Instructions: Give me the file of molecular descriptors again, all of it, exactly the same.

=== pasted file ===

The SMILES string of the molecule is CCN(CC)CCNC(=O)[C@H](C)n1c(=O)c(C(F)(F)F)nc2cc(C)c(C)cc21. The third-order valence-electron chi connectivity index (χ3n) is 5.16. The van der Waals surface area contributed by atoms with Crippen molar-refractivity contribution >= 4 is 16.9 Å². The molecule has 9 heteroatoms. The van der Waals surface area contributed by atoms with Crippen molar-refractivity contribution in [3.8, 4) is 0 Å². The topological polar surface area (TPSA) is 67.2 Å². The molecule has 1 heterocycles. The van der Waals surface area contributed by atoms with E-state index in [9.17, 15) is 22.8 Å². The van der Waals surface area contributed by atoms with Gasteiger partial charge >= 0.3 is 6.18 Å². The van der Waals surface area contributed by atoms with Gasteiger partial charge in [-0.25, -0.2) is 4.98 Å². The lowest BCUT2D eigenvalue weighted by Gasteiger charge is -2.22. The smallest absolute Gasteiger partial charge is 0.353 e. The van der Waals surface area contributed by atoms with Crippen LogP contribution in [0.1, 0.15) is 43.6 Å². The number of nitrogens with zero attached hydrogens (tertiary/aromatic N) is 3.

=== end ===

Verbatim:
The SMILES string of the molecule is CCN(CC)CCNC(=O)[C@H](C)n1c(=O)c(C(F)(F)F)nc2cc(C)c(C)cc21. The third-order valence-electron chi connectivity index (χ3n) is 5.16. The van der Waals surface area contributed by atoms with Crippen molar-refractivity contribution >= 4 is 16.9 Å². The molecule has 9 heteroatoms. The van der Waals surface area contributed by atoms with Crippen molar-refractivity contribution in [3.8, 4) is 0 Å². The topological polar surface area (TPSA) is 67.2 Å². The molecule has 1 heterocycles. The van der Waals surface area contributed by atoms with E-state index in [9.17, 15) is 22.8 Å². The van der Waals surface area contributed by atoms with Gasteiger partial charge >= 0.3 is 6.18 Å². The van der Waals surface area contributed by atoms with Gasteiger partial charge in [-0.25, -0.2) is 4.98 Å². The lowest BCUT2D eigenvalue weighted by Gasteiger charge is -2.22. The smallest absolute Gasteiger partial charge is 0.353 e. The van der Waals surface area contributed by atoms with Crippen LogP contribution in [0.1, 0.15) is 43.6 Å². The number of nitrogens with zero attached hydrogens (tertiary/aromatic N) is 3.